Historically, the culture of risk management emerged not so much from an attempt to banish risks as to embrace them. The early life insurance business, as a matrix both of statistical calculation and rampant speculation, provides insight into the aleatory foundations of an industry whose techniques of risk management eventually bequeathed to the societies of the industrialized West unprecedented security in life, health, and property. It also furnishes a means to historicize the moral and rational calculus of economic action, which is too often regarded as naturally given rather than as socially constructed. In addition, the history of life insurance offers an opportunity to plumb the mental and cultural associations of risk management in the late seventeenth and early eighteenth centuries, a period during which life insurance was integrally connected not just to gambling but (p.82) also to movements for moral reform, social improvement, and political liberty.

Gambling on Fatality

Life insurance was itself nothing new to the century of the Enlightenment, having been invented toward the close of the Middle Ages in the port cities of the western Mediterranean (Clark 1999:13–32). By the mid-sixteenth century Italian merchants had begun to underwrite lives in England. A wave of legal bans placed on the practice nearly everywhere else in Europe from the fifteenth to the seventeenth centuries transferred the business by default into the hands of English merchants, whose business centered on the lives of ship captains or of debtors seeking collateral to raise loans. Life insurance underwritten in the sixteenth and seventeenth centuries was issued for quite limited periods of time, typically ranging from a few months to a couple of years. This short-term coverage corresponded to the use of life insurance for discrete periods (the length of a sea voyage or the repayment of a loan, for example), as well as to the ad hoc nature of the associations of the merchant/insurers who underwrote marketed risks.

A decisive transformation in the life insurance market occurred at the very end of the seventeenth century, with the birth of permanent life insurance collectives. These collectives ushered in a twenty-five-year boom in life insurance promotions because they allowed the term of insurance coverage to be extended for the whole duration of life. This arrangement opened life insurance to a much wider market of people seeking long-term security in exchange for moderate periodic fees. The memberships of life insurance societies typically governed themselves by electing boards of directors, and members self-consciously came to each other's aid. Thus the cooperation entailed by the purchase of life insurance created a social and mental solidarity quite unlike the obscure affiliation that previously had linked the constituents of the risk pools drawn together merely through the business operations of individual underwriters.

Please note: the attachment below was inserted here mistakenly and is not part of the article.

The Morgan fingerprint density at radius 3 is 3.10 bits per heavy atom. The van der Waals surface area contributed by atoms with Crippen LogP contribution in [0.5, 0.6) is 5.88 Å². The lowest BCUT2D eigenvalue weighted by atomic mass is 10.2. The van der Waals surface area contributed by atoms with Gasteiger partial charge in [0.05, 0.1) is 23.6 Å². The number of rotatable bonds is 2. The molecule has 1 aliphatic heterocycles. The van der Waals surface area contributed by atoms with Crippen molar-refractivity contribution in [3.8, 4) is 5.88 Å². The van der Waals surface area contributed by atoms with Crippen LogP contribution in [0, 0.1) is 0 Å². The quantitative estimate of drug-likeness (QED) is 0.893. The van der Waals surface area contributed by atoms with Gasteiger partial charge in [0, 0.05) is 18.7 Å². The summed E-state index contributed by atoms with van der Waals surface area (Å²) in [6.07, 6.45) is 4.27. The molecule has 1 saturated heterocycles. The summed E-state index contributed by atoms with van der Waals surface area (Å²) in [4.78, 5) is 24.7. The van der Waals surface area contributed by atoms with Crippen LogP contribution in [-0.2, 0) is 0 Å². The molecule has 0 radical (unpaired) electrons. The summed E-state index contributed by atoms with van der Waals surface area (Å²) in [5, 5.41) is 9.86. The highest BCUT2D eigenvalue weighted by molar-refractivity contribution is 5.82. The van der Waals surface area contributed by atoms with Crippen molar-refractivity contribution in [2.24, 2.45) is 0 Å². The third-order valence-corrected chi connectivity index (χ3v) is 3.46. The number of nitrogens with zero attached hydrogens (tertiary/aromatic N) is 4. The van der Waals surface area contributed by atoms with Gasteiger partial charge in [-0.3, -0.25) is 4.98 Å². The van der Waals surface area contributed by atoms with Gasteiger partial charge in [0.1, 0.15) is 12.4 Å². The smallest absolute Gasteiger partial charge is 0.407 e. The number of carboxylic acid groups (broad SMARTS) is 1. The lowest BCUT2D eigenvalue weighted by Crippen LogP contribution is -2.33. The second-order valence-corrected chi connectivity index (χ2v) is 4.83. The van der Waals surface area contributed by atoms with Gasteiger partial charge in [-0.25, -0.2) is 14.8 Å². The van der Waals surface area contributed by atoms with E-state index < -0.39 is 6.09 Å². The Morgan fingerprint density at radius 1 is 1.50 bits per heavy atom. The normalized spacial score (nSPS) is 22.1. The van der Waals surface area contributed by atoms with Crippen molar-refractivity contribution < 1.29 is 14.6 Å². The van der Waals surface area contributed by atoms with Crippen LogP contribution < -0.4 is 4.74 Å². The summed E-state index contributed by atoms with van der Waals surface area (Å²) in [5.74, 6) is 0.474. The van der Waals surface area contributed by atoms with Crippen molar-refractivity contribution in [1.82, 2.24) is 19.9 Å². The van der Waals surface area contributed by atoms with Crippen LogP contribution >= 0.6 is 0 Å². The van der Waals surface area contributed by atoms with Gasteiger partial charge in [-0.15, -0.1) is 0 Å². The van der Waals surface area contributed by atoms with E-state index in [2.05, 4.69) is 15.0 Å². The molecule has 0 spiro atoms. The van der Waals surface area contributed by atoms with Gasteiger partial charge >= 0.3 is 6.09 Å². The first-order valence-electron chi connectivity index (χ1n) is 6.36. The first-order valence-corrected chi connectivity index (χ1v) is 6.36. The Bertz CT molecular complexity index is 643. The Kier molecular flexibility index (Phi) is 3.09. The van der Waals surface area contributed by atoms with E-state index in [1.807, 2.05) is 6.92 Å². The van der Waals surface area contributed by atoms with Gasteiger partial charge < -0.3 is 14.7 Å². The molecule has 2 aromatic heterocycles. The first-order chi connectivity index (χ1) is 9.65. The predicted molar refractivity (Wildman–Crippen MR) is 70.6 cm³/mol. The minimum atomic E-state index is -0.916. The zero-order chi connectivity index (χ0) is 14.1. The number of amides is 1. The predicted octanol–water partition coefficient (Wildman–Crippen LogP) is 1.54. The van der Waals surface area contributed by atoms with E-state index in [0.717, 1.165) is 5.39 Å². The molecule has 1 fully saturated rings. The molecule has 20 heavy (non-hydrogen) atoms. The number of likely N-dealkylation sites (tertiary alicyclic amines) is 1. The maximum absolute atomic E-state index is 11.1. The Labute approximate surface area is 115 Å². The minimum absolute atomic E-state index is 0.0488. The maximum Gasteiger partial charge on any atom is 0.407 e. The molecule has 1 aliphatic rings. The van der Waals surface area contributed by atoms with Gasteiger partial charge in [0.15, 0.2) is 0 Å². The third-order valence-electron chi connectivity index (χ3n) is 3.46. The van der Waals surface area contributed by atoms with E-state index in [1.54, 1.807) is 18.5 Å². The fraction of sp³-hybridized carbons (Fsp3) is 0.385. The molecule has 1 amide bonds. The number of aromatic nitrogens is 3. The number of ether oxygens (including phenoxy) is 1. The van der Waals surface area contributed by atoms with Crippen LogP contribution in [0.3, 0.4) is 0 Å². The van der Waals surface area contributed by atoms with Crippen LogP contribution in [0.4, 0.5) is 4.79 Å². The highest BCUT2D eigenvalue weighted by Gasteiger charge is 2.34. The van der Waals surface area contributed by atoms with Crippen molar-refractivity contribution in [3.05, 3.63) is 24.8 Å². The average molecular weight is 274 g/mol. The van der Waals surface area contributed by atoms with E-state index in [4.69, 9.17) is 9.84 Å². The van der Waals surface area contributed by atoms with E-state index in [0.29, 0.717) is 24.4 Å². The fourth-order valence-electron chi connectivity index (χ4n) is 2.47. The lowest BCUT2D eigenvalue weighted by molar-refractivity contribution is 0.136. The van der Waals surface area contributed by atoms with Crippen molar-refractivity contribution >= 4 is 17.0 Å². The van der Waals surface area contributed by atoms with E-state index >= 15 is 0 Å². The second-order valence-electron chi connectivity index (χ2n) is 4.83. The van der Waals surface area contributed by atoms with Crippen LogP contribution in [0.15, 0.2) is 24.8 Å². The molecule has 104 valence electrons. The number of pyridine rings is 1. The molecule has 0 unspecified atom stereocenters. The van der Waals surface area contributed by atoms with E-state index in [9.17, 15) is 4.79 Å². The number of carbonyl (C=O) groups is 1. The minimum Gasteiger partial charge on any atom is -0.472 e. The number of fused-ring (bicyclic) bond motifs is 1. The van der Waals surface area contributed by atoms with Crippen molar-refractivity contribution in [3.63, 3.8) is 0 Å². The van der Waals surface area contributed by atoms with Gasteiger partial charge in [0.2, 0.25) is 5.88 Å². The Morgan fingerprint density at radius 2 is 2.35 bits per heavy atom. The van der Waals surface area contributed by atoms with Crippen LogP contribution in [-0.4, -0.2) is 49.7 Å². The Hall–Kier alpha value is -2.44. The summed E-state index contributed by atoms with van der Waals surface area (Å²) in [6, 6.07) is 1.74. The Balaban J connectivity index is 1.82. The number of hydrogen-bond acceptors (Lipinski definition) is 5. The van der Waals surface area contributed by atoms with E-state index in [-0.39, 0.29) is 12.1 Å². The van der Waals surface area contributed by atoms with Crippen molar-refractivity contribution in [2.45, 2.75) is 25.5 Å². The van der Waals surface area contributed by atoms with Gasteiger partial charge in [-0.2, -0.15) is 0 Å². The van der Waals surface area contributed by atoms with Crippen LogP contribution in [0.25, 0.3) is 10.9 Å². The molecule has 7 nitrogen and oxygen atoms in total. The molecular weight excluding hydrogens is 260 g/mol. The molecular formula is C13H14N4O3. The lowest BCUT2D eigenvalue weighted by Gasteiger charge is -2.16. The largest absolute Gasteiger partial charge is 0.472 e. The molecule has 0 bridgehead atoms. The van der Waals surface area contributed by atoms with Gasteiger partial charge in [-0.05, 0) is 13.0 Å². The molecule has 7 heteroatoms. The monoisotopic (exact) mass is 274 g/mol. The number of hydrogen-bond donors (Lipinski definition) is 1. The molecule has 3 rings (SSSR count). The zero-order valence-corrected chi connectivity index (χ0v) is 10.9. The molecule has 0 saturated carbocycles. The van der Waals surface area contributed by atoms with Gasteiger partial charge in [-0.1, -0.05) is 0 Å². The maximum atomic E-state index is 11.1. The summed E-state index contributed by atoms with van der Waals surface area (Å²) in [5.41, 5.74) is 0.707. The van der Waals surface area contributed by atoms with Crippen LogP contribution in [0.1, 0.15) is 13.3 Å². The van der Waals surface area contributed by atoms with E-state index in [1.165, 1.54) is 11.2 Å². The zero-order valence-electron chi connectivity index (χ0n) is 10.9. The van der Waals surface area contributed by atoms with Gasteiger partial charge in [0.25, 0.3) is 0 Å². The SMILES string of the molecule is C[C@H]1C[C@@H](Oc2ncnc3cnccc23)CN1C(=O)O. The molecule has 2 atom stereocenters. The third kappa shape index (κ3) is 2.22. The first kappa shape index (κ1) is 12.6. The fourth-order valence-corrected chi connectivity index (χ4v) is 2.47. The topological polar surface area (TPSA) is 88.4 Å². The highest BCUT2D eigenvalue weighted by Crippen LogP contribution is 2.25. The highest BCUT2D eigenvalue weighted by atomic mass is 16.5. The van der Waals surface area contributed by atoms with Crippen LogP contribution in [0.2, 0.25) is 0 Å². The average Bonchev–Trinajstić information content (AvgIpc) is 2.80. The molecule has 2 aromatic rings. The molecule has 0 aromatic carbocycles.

These insurance societies differed significantly from the actuarially based premium insurance with which we are familiar today. Rather than relating a series of fixed premiums to a predetermined death benefit, they periodically redistributed membership fees in favor of the beneficiaries of dying members, share and share alike. This design imposed the financial risk of projecting the future level of their members' mortality upon the individual members themselves. As a consequence, the societies were never obliged to pay out in death benefits more than they received in fees. (p.83) Since Europe in the early eighteenth century still lived under threat of demographic calamities like the plague, forecasts of future mortality could not be made with great confidence. This limitation of the societies' obligations with respect to sharply fluctuating levels of mortality must be seen as a highly prudent measure quite at odds with the critical view of some scholars that early life insurance societies catered especially to clients with a taste for gambling on the longevity of third parties (Daston 1988:167, 170).

The Prevalence of Insurance Gambling

Whatever motivations insurance society promoters might have intended to draw upon, they undoubtedly did attract many customers whose primary interest in insurance lay in its speculative value. The prospect of profiting from a life insurance policy provided a strong incentive for third-party insurers to select persons whom they reckoned would die quickly, thus maximizing the expected return on their investment. Until it was outlawed by the passage of the Gambling Act in 1774, this sort of insurance gambling was quite prevalent both within insurance societies and in the life insurance industry at large. For example, in eighteenth-century England policies were issued on the lives of the Pretender and of the rebel lords during the Jacobite rebellion of 1745, as well as on the life of the unfortunate Admiral Byng during his trial for dereliction of duty (he was ultimately found guilty and executed much to the satisfaction of those who had insured his life). Even the lives of kings were not beyond the reach of the speculative insurance market: underwriters offered 25 percent against George II's returning alive from the Battle of Dettingen (Francis 1853:140; Mortimer 1761:103; Halperin 1946:64). But it wasn't only celebrities whose lives were insured willy-nilly. According to Nicholas Magens, a one-time director of the London Assurance Corporation who had a long and distinguished career in the insurance business, “in London People take the Liberty to make Insurances on any one's Life without Exception; and the Insurers seldom enquire much if there are good or bad Reasons for such an Insurance” (1755:32).